Beijing approves bailout
The Chinese government has approved a bailout plan for China Everbright Bank (中國光大銀行), which hopes to bring in a strategic investor and list on the stock market, the China Business News reported yesterday. Central Huijin Investment Co (中央匯金), the central bank's investment arm, is set to inject 20 billion yuan (US$2.65 billion) by the end of next month, the paper said, citing unnamed sources familiar with the matter. Everbright Bank, a medium-sized lender, confirmed the approval in a statement posted on its Web site, adding that details of the financial restructuring are still subject to approval by the board and shareholders.
Firms barred from exporting
Beijing suspended exports by two producers yesterday after US toy giant Mattel recalled millions of Chinese-made toys tainted with lead paint. Hansheng Woodware Factory and Lee Der Industrial Co, both based in southern China, cannot export until they "correct the problems and become qualified," the quality administration said in a statement on its Web site. Lee Der Industrial's toys for Mattel were believed to contain poisonous lead paint. Hansheng Woodware made 1.5 million wooden "Thomas the Train" figures for US toy importer RC2 Corp and those products were recalled by the US company in June for similar fears over lead paint.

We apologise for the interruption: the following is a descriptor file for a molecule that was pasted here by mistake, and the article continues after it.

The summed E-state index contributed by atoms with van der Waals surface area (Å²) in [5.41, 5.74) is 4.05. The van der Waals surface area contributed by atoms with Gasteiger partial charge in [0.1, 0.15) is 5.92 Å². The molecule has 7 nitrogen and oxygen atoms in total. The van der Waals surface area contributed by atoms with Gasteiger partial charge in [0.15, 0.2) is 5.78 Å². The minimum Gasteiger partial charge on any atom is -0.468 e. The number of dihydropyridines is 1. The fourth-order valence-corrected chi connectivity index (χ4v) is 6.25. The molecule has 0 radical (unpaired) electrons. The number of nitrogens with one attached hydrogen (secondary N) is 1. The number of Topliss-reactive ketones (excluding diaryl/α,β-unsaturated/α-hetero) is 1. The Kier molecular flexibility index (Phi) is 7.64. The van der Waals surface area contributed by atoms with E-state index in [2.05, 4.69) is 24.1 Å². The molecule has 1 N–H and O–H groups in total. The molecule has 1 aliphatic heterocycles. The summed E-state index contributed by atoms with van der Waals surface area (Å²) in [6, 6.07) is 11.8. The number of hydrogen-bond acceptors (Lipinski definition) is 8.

Battery fears delay rollout
Toyota Motor Corp will delay by one or two years the rollout of new high-mileage hybrids with lithium-ion batteries because of safety concerns, the Wall Street Journal reported yesterday. Toyota's decision was prompted by worries that the batteries could overheat, catch fire or even explode, the newspaper reported in its online edition, quoting unnamed Toyota executives. The Japanese auto giant was planning to launch a dozen hybrids using the new lithium-ion battery technology in the US market between next year and 2010, the report said. A delay would give its rivals a chance to catch up in the development of future hybrids, it said.
MySpace adds `Onion'
MySpace has added the Onion's notoriously mocking news satire to its Web site's youthful recipe. "The news business is like the tobacco business: you want to reach new readers at as young and impressionable an age as possible," Onion president Sean Mills said. "MySpace was, of course, a natural partner in that regard." Onion videos, radio broadcasts, written stories and blogs are at its profile page at myspace.com/onionnews.